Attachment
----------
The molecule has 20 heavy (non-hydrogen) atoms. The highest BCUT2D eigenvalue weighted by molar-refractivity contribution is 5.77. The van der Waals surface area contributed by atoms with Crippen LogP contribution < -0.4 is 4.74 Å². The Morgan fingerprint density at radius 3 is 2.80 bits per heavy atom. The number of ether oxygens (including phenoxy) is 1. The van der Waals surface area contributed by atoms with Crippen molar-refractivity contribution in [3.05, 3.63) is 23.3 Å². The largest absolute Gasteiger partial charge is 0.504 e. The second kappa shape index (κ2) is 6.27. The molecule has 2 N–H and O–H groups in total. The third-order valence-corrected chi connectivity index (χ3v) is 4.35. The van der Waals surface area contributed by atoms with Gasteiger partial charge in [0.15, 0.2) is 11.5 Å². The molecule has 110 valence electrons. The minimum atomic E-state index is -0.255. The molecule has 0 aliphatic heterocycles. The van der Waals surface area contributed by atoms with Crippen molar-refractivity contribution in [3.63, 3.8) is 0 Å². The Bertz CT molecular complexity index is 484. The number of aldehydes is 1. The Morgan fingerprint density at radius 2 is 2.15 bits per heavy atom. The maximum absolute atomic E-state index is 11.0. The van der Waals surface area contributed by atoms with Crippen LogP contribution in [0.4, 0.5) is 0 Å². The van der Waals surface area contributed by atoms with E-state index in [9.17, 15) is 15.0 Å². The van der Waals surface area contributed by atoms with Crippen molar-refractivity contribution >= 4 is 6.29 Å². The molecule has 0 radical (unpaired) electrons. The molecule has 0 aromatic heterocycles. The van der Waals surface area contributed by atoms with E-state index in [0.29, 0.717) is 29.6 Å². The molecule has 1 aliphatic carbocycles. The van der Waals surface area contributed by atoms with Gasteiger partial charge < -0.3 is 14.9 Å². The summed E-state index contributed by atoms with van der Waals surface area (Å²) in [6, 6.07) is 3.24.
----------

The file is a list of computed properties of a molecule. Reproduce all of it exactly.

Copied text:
The molecule has 20 heavy (non-hydrogen) atoms. The highest BCUT2D eigenvalue weighted by molar-refractivity contribution is 5.77. The van der Waals surface area contributed by atoms with Crippen LogP contribution < -0.4 is 4.74 Å². The Morgan fingerprint density at radius 3 is 2.80 bits per heavy atom. The number of ether oxygens (including phenoxy) is 1. The van der Waals surface area contributed by atoms with Crippen molar-refractivity contribution in [3.05, 3.63) is 23.3 Å². The largest absolute Gasteiger partial charge is 0.504 e. The second kappa shape index (κ2) is 6.27. The molecule has 2 N–H and O–H groups in total. The third-order valence-corrected chi connectivity index (χ3v) is 4.35. The van der Waals surface area contributed by atoms with Gasteiger partial charge in [0.15, 0.2) is 11.5 Å². The molecule has 110 valence electrons. The minimum atomic E-state index is -0.255. The molecule has 0 aliphatic heterocycles. The van der Waals surface area contributed by atoms with Crippen molar-refractivity contribution in [3.63, 3.8) is 0 Å². The Bertz CT molecular complexity index is 484. The number of aldehydes is 1. The Morgan fingerprint density at radius 2 is 2.15 bits per heavy atom. The maximum absolute atomic E-state index is 11.0. The van der Waals surface area contributed by atoms with Crippen LogP contribution in [0.4, 0.5) is 0 Å². The van der Waals surface area contributed by atoms with E-state index in [9.17, 15) is 15.0 Å². The van der Waals surface area contributed by atoms with Crippen molar-refractivity contribution >= 4 is 6.29 Å². The molecule has 0 radical (unpaired) electrons. The molecule has 0 aromatic heterocycles. The van der Waals surface area contributed by atoms with E-state index in [0.29, 0.717) is 29.6 Å². The molecule has 1 aliphatic carbocycles. The van der Waals surface area contributed by atoms with Gasteiger partial charge < -0.3 is 14.9 Å². The summed E-state index contributed by atoms with van der Waals surface area (Å²) in [6, 6.07) is 3.24.